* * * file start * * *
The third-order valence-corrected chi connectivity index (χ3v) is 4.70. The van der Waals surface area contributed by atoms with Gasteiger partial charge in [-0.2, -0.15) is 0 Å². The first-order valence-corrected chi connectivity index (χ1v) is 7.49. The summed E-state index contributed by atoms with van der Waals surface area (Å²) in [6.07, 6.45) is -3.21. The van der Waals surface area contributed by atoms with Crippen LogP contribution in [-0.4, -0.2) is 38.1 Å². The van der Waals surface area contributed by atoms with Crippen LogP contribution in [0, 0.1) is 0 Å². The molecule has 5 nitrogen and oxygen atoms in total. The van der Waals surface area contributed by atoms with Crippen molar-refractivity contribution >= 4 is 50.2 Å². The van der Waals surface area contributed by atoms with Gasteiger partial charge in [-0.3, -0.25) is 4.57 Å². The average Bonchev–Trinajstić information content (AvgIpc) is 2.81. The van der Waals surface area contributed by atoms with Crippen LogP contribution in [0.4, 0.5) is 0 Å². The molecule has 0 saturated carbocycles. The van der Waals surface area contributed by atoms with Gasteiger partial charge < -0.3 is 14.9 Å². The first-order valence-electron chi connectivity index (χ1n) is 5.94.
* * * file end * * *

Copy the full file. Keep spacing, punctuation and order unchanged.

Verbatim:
The third-order valence-corrected chi connectivity index (χ3v) is 4.70. The van der Waals surface area contributed by atoms with Gasteiger partial charge in [-0.2, -0.15) is 0 Å². The first-order valence-corrected chi connectivity index (χ1v) is 7.49. The summed E-state index contributed by atoms with van der Waals surface area (Å²) in [6.07, 6.45) is -3.21. The van der Waals surface area contributed by atoms with Crippen LogP contribution in [-0.4, -0.2) is 38.1 Å². The van der Waals surface area contributed by atoms with Crippen LogP contribution in [0, 0.1) is 0 Å². The molecule has 5 nitrogen and oxygen atoms in total. The van der Waals surface area contributed by atoms with Crippen molar-refractivity contribution >= 4 is 50.2 Å². The van der Waals surface area contributed by atoms with Gasteiger partial charge in [-0.3, -0.25) is 4.57 Å². The average Bonchev–Trinajstić information content (AvgIpc) is 2.81. The van der Waals surface area contributed by atoms with Crippen LogP contribution in [0.4, 0.5) is 0 Å². The molecule has 0 saturated carbocycles. The van der Waals surface area contributed by atoms with Gasteiger partial charge < -0.3 is 14.9 Å². The first-order valence-electron chi connectivity index (χ1n) is 5.94.